Technology, culture and music writer Jean-Hugues Kabuiku rejects the idea that NFTs are the solution for artists looking to reassert value over their work.
He says spending energy on NFTs, rather than working towards a more holistic way to fix the imbalance between the industry, artists and consumers by pushing for “a rental union to build mutual-aid between artists” is “truly baffling to witness”.
Who’s buying NFTs?
Just as the biggest acts stand to make the most from NFTs, so the most connected crypto investors tend to dominate the purchases of high-profile collections.
Cooper Turley, a 25-year-old from Los Angeles, who handles crypto strategy at music streaming/sharing platform Audius, invested in NFTs from Grimes and Shinoda. He happens to be friends with Tim Kang, a 28-year-old software engineer who made his wealth in crypto-currency Ethereum. So far he’s spent $2m (£1.4m) on NFTs, including $333,333 (£235,000) on 3LAU’s multi-million dollar sale.
Jimi Frew, co-founder of Blockchain Music, who delivered music producer deadmau5’s first digital collectibles told Billboard: “90 per cent of them are very wealthy crypto holders. That leaves out the fans that can’t afford these high-ticket items.”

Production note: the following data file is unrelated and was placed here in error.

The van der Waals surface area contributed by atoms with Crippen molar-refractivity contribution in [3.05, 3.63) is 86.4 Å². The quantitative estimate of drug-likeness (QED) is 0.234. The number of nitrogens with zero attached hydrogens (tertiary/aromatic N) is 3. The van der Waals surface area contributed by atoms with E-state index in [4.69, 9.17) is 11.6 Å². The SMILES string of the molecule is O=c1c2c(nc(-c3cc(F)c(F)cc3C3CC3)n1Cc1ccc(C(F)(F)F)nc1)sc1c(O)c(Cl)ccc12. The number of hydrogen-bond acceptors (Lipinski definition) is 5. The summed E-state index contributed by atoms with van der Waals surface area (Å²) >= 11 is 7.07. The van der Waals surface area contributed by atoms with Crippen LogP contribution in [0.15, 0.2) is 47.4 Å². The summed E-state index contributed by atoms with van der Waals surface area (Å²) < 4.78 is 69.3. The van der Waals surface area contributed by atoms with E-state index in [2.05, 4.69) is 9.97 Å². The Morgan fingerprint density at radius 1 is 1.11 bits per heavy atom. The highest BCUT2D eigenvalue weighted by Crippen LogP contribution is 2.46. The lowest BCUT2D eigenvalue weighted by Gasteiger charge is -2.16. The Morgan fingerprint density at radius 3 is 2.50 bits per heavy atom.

This has led to accusations of assetisation – a term coined by authors Kean Burch and Fabien Muneisa who say technology is shifting the focus from the value of art itself, in this case music, to prioritising financial ownership.
What about the average music fan?
Fortunately, some NFT entry points exist for the everyday listener outside the millionaire club.
Kings Of Leon made headlines by giving fans the chance to buy their latest album When You See Yourself as an NFT. Alongside the digital download, the $50 (£35) token included a moving album cover and a limited-edition physical vinyl. An additional super token option teased the chance to win a “golden ticket” of VIP concert seats and other perks.
Music fan and journalist Jamie Parmenter took the plunge and made the standard token his first NFT purchase. He told the BBC the process currently feels “too cumbersome and time-consuming to appeal to the average music fan”.
“In today’s society of instant gratification and consumption, having to transfer monies into crypto-currency then log into different online wallets and accounts for different fees and processes is too expensive and complicated for many,” he says.
This includes unexpected transaction or “gas” fees to cover the computer processing power. Combined, these additional costs meant that while the original NFT fee stood at around £48, the total ended up around £100.
Parmenter says that while Yellowheart, the company that set up the Kings Of Leon NFT purchase, did try to make the process easier with some guides and a Discord message board, there was still a lot of confusion and frustration.